The most successful method to ensure a good dense coverage is a combination of electrostatic flock application with the use of beater bars to help increase the density of the coating.
Flock can be made from natural or synthetic materials such as cotton, rayon, nylon and polyester. There are two types of flock - milled and cut. Milled flock is produced from cotton or synthetic textile waste material. Because of the manufacturing process, milled flock is not uniform in length, and can vary from fine (0~ - 0.5 mm) to coarse (0.4 - 1.1 mm). Cut flock is produced only from monofilament synthetic materials. The cutting process produces a very uniform length of flock. Lengths can be obtained from 0.3 - 5.0 mm and 1.7-22 dtex in diameter. (One dtex is the measurement of a fibre that weigh; one gram per 10,000 meters of length.) The fineness of the flock, length of fibres and adhesive coating density determine the softness of the flocking. It should be noted however, that fine or short flock is difficult to work with, since it has a tendency to ball-up during processing. Milled cotton flock has the advantage of being the lowest in cost and the softest, but has the least abrasion and wear resistance. Rayon is a little bit better on wear resistance and nylon is the best. For cut flock, rayon is the least expensive with the least wear resistance. Cut nylon is the best grade of flock and produces a good feel, but is also the most expensive. Cut polyester is basically used for industrial applications such as automobile window seals, glove compartments, and roofing. Besides cutting or milling, flock manufacturing includes several other steps. After cutting, the flock is cleaned of oils that accumulated during processing. It is vat dyed to any number of colours, and then chemically treated to enable the fibres to accept an electrical charge. Since the fibres are all dielectric, a certain amount of conductivity must be present for electrostatic flocking process to occur. When the process is complete the fibres are spin dried and then oven dried to a specific moisture content. Note that flocking fibres are never totally dried, since moisture content adds to their conductivity. Finally, the flock is packaged in moisture proof bags that maintain proper humidity.
A wide variety of flock adhesives are available, both single part and two-part catalysed systems. Adhesives are generally water or solvent based. Some are air drying, others temperature or catalyst curing. Adhesives are usually applied by brush, roller, spray or screen printing.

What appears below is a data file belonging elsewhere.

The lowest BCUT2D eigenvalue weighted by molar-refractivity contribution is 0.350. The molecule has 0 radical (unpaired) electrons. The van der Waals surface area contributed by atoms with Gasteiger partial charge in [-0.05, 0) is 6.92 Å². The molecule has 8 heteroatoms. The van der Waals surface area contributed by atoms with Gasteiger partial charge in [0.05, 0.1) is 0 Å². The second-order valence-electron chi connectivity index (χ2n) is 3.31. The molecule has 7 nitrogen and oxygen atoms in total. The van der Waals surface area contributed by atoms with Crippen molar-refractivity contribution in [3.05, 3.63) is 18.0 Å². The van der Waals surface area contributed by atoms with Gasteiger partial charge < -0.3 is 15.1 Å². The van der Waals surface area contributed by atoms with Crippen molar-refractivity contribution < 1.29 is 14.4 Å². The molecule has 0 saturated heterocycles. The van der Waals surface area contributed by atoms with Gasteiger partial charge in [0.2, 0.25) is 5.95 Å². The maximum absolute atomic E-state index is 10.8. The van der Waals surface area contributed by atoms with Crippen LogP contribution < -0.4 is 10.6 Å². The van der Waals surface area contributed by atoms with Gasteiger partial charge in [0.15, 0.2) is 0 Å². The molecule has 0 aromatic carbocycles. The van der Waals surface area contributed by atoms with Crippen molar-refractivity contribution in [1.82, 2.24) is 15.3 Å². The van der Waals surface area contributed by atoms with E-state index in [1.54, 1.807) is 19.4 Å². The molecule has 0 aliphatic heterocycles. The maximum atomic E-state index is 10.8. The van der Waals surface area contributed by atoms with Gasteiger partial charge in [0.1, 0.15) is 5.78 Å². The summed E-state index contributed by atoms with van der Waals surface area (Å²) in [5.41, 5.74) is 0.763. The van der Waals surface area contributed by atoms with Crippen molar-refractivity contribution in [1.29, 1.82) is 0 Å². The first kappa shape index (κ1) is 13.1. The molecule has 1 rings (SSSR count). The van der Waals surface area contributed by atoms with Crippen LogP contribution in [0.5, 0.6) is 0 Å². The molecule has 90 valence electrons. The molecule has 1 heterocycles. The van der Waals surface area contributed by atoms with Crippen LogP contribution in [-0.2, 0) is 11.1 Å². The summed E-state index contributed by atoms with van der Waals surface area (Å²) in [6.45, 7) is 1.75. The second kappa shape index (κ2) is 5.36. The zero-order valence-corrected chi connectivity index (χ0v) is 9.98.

Many of the adhesives have the consistency of plastisol ink. Care should be exercised to select a stencil emulsion or film that is compatible with the adhesive to be printed. Proper application of the adhesive is the most important part of the process. A very heavy deposit of adhesive is required, but at the same time the adhesive should not be 'squeegeed' through the substrate. Care should also be exercised not to apply a thin coating. Less adhesive does not give proper adhesion characteristics for the fibres, which will result in low wear resistance. In order to achieve the proper deposit of adhesive, the screen should be made from a 24 to 43 threads/cm (60 to 110 threads/inch) monofilament mesh. Tension should be at 20 N/cm. Extra face coats of emulsion on the print side of the screen may be required for mesh counts greater than 36 threads / cm (96 threads/in). Printing should be off-contact, using a 65 durometer ball-nose squeegee. If you experience difficulty getting the proper coverage, do not thin the adhesive to make it more printable. This will only create a thinner deposit by allowing the adhesive to soak into the substrate. A better solution is to slow the squeegee stroke down to allow the adhesive time to flow through the screen and on to the substrate. The flock adhesion can be tested by subjecting the substrate to the standard textile wash test. If the flocking fibres come loose or fall off, the adhesive may be too thin or the adhesive was improperly cured. If the adhesive is properly applied, then the curing temperatures should be adjusted until the substrate passes the wash test. This is the only safe way to ensure proper curing of the adhesive.
Electrostatic flocking equipment for T shirt and other textiles is available in three configurations: an automatic carousel for multicolour flocking, a single station flocking unit that usually attaches to one station of a garment press, or a portable hand-held unit for lower volumes. The cost of the equipment varies from hundreds or a few thousand pounds for hand-held units to tens or hundreds of thousands of pounds for automatic multicolour systems.
All of the equipment operates using the same basic procedure, and is explained by a law of physics stating that opposing electrical charges attract each other. In flocking, the electrical charge is generated by the use of two electrodes: a high voltage, direct current grid connected to a power generator, and a grounded substrate. An electrostatic charge is generated that propels the fibres at a high velocity on to the adhesive coated substrate. This causes the flocking fibres to penetrate and imbed in the adhesive at right angles to the substrate. This forms a high density uniform flock coating or layer. Controlling the electrical field by increasing or decreasing either the applied voltage or the distance between the electrodes and the substrate controls the speed and thickness of the flocking.